Paul realizes that some may have trouble following his logic as he asks “What, then, do I mean?” (The NIV words it slightly differently.) He has already stated that idols, and food sacrificed to them, are nothing. Idols are powerless pieces of wood and stone. He is not contradicting that thought. The deep concern that Paul has it what the idols and the pagan rituals can lead to, and that is the very real evil world of the demonic. Paul’s point is that, just as taking part in the rituals of Christianity and Old Testament Judaism connected the participant with God, so does taking part in these pagan practices lead one into a very real connection with the forces behind them. Idols are nothing, in and of themselves, but they have been used as a gateway by demonic forces. Paul’s advice, then, is to not mess around with something so dangerous, but to flee immediately.
Why though, we should ask, does Paul connect pagan idols to demons. Aren’t false gods merely figments of the imagination? The biblical answer is “no.” Although the idols themselves are nothing, they are gateways to the evil forces that lie beyond normal human perception. According to Genesis 6, angels (sons of God) co-habitated and had children with human women. These offspring were known as the Nephilim; they were extremely violent and apparently gigantic. Jude 1:6-7 tells us that these angels committed sins of a sexual nature, as did the people of Sodom and Gomorrah. Jude says that these angels are kept in dungeons until the time of the final judgment; Peter informs us that the place they are being kept is called Tartarus (2 Peter. 2:4). According to the ancient Jewish book of Enoch, (a book that was accepted as accurate by the early church fathers and quoted by Jude) the Nephilim were destined to walk upon the earth as bodiless unclean spirits until the final judgment. These are the unclean spirits, or demons (which is from a Greek word that means “the knowers”) which are described in the Bible as teaching men all manner of evil (1 Timothy 4:1) as well as posing as pagan gods, using idols as a means to lead people into the clutches of evil (Deuteronomy 32:17; Psalm 106:36-37).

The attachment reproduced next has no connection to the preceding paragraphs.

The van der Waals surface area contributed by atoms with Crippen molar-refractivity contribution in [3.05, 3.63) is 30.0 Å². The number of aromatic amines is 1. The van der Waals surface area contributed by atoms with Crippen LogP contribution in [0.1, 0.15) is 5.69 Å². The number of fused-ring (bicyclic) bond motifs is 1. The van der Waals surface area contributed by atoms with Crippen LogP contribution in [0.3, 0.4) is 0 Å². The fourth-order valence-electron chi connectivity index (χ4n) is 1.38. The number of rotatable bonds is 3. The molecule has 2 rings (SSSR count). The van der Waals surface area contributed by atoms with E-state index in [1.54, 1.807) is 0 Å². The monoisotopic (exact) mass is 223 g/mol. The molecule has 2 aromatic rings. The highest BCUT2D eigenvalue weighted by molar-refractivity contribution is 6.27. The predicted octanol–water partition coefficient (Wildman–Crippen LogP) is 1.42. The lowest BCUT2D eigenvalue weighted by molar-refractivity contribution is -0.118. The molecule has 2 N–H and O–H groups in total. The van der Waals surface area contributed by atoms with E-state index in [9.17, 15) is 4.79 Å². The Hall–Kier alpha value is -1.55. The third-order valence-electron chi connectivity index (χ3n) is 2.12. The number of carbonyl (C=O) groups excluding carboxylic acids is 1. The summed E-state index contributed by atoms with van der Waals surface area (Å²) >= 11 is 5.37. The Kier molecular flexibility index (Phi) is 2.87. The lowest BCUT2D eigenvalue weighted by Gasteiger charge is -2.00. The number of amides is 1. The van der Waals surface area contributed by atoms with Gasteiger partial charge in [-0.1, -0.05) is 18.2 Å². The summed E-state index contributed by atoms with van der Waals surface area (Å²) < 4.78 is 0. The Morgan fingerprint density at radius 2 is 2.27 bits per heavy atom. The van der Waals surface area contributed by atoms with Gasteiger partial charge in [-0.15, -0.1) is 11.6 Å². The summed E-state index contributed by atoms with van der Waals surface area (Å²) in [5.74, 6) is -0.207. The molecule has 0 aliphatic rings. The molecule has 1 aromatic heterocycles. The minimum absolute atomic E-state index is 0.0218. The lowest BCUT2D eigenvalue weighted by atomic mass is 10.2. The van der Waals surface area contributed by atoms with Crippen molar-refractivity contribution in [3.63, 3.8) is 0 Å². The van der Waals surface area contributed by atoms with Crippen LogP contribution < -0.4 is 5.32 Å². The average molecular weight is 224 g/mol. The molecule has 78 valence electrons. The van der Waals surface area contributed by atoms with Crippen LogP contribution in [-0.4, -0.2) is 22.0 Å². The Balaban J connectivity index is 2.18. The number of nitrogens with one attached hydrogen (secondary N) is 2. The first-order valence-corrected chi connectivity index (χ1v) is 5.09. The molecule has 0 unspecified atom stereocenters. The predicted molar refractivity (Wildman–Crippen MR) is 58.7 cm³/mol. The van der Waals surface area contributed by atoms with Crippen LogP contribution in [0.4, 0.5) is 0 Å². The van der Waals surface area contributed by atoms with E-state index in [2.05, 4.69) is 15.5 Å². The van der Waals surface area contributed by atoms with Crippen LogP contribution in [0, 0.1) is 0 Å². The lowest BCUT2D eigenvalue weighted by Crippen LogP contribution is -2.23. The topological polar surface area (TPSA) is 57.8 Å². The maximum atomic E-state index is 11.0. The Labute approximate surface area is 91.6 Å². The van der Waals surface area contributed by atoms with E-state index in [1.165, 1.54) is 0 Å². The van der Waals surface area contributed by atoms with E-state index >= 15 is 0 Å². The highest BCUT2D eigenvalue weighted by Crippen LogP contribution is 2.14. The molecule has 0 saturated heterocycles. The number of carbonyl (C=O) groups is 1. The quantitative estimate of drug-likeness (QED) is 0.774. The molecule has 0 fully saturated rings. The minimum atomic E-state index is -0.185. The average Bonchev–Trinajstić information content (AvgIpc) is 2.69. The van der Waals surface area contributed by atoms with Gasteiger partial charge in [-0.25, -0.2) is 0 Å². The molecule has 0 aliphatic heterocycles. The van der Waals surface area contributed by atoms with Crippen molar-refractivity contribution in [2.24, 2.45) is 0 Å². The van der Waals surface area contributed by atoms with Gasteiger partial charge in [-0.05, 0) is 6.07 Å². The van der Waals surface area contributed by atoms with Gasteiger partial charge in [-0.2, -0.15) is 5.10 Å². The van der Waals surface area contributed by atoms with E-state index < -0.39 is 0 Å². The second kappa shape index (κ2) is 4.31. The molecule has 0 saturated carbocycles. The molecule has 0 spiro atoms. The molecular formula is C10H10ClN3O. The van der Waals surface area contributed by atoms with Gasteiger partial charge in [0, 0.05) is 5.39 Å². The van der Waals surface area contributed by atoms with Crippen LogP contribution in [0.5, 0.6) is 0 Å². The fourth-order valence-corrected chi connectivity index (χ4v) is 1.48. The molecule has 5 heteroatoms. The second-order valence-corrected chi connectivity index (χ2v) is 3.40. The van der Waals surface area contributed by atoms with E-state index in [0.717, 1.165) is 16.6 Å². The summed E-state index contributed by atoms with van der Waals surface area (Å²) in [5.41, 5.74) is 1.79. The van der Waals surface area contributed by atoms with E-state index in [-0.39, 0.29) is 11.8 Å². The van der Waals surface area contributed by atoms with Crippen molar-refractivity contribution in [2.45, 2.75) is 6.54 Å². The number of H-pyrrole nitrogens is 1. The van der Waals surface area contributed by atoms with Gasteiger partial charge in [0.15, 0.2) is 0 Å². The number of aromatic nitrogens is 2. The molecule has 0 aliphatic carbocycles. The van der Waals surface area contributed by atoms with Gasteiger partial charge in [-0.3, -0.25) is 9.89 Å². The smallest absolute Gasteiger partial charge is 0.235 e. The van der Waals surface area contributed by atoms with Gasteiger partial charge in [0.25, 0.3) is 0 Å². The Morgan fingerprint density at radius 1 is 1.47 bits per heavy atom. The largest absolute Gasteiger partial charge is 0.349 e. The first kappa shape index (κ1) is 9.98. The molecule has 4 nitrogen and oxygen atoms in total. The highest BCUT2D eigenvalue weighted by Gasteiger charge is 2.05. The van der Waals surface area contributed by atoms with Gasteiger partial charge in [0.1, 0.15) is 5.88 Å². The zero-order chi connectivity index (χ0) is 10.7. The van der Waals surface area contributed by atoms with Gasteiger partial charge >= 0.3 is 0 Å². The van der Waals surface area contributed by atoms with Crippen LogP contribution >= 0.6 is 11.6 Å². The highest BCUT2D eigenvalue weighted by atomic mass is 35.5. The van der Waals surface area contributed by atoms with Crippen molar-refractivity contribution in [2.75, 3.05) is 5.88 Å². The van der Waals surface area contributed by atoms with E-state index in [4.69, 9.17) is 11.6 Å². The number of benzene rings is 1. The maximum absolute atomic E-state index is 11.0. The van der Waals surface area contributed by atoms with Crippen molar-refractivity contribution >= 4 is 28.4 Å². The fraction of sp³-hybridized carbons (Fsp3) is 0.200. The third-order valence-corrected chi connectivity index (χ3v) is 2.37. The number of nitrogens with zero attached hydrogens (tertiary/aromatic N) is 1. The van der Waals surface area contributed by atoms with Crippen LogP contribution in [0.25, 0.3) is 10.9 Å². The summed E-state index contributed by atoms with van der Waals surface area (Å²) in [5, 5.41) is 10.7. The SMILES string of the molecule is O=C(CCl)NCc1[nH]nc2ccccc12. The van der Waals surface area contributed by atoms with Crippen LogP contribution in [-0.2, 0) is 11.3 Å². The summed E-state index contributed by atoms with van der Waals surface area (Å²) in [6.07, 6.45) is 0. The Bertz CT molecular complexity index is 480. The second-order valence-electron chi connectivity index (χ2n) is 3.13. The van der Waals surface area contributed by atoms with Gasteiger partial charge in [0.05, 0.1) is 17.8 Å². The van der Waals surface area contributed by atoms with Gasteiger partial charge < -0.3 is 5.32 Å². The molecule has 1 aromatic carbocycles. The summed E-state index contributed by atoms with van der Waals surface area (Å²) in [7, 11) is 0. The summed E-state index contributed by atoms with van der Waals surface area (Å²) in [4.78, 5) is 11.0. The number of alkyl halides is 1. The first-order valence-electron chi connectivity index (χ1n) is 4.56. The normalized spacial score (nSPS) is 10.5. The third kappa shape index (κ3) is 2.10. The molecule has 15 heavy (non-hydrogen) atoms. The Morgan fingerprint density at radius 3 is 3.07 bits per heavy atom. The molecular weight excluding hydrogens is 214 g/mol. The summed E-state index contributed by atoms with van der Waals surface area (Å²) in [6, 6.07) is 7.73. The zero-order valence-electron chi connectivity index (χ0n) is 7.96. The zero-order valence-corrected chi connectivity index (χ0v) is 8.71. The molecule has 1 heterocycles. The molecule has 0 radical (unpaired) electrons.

Paul instructs the Corinthians to be extremely careful because they cannot take part in the body of evil and the body of Christ. Considering their status as being those in Christ, Paul does not want them to try to unite the body and life of Christ with evil in any form, whether it be sexual union or pagan ritual and practice. In doing so, they would be testing Christ, something he warned them about in verse 9, for that is a test that they will always fail.
So there is a balance that they must understand. Yes, they are the people of the resurrection that need to understand that life and not live by the confines of the present world, but at the same time they need to be careful to not think that they are untouchable and cannot be pulled back into the world of evil. It’s certainly not that anything could forcibly separate them from the life of Christ but they must be careful to not take their freedom in the wrong way and begin to use it is a license to lull them right back into the enslavement of sin from which they had been freed.
Think about Paul’s theology that teaches that Christians have given up their very lives and entered into the life of Christ. Do you have that view of your Christian life. Into what compromising situations have you put the life of Christ that is in you?